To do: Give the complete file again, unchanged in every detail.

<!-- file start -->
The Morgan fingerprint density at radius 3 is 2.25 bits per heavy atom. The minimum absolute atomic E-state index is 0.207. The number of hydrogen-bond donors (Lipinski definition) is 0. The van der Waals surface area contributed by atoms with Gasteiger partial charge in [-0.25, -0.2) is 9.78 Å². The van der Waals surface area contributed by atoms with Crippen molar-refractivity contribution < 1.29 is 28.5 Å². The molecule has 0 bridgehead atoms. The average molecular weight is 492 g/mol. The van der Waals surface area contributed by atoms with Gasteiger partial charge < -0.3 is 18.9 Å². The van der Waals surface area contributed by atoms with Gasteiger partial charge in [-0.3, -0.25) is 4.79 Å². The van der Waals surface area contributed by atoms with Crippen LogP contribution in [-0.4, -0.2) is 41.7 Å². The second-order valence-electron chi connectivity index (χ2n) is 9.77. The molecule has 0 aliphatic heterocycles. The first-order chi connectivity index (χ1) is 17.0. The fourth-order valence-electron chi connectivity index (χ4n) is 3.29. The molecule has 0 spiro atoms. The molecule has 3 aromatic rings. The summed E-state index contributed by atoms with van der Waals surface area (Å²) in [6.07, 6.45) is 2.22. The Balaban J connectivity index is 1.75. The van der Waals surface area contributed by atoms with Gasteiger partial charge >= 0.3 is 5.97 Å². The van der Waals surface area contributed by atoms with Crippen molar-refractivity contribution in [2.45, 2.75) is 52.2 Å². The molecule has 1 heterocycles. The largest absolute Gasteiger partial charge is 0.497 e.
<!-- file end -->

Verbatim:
The Morgan fingerprint density at radius 3 is 2.25 bits per heavy atom. The minimum absolute atomic E-state index is 0.207. The number of hydrogen-bond donors (Lipinski definition) is 0. The van der Waals surface area contributed by atoms with Gasteiger partial charge in [-0.25, -0.2) is 9.78 Å². The van der Waals surface area contributed by atoms with Crippen molar-refractivity contribution < 1.29 is 28.5 Å². The molecule has 0 bridgehead atoms. The average molecular weight is 492 g/mol. The van der Waals surface area contributed by atoms with Gasteiger partial charge < -0.3 is 18.9 Å². The van der Waals surface area contributed by atoms with Gasteiger partial charge in [-0.3, -0.25) is 4.79 Å². The van der Waals surface area contributed by atoms with Crippen LogP contribution in [-0.4, -0.2) is 41.7 Å². The second-order valence-electron chi connectivity index (χ2n) is 9.77. The molecule has 0 aliphatic heterocycles. The first-order chi connectivity index (χ1) is 17.0. The fourth-order valence-electron chi connectivity index (χ4n) is 3.29. The molecule has 0 spiro atoms. The molecule has 3 aromatic rings. The summed E-state index contributed by atoms with van der Waals surface area (Å²) in [6.07, 6.45) is 2.22. The Balaban J connectivity index is 1.75. The van der Waals surface area contributed by atoms with Gasteiger partial charge >= 0.3 is 5.97 Å². The van der Waals surface area contributed by atoms with Crippen molar-refractivity contribution in [2.45, 2.75) is 52.2 Å². The molecule has 1 heterocycles. The largest absolute Gasteiger partial charge is 0.497 e.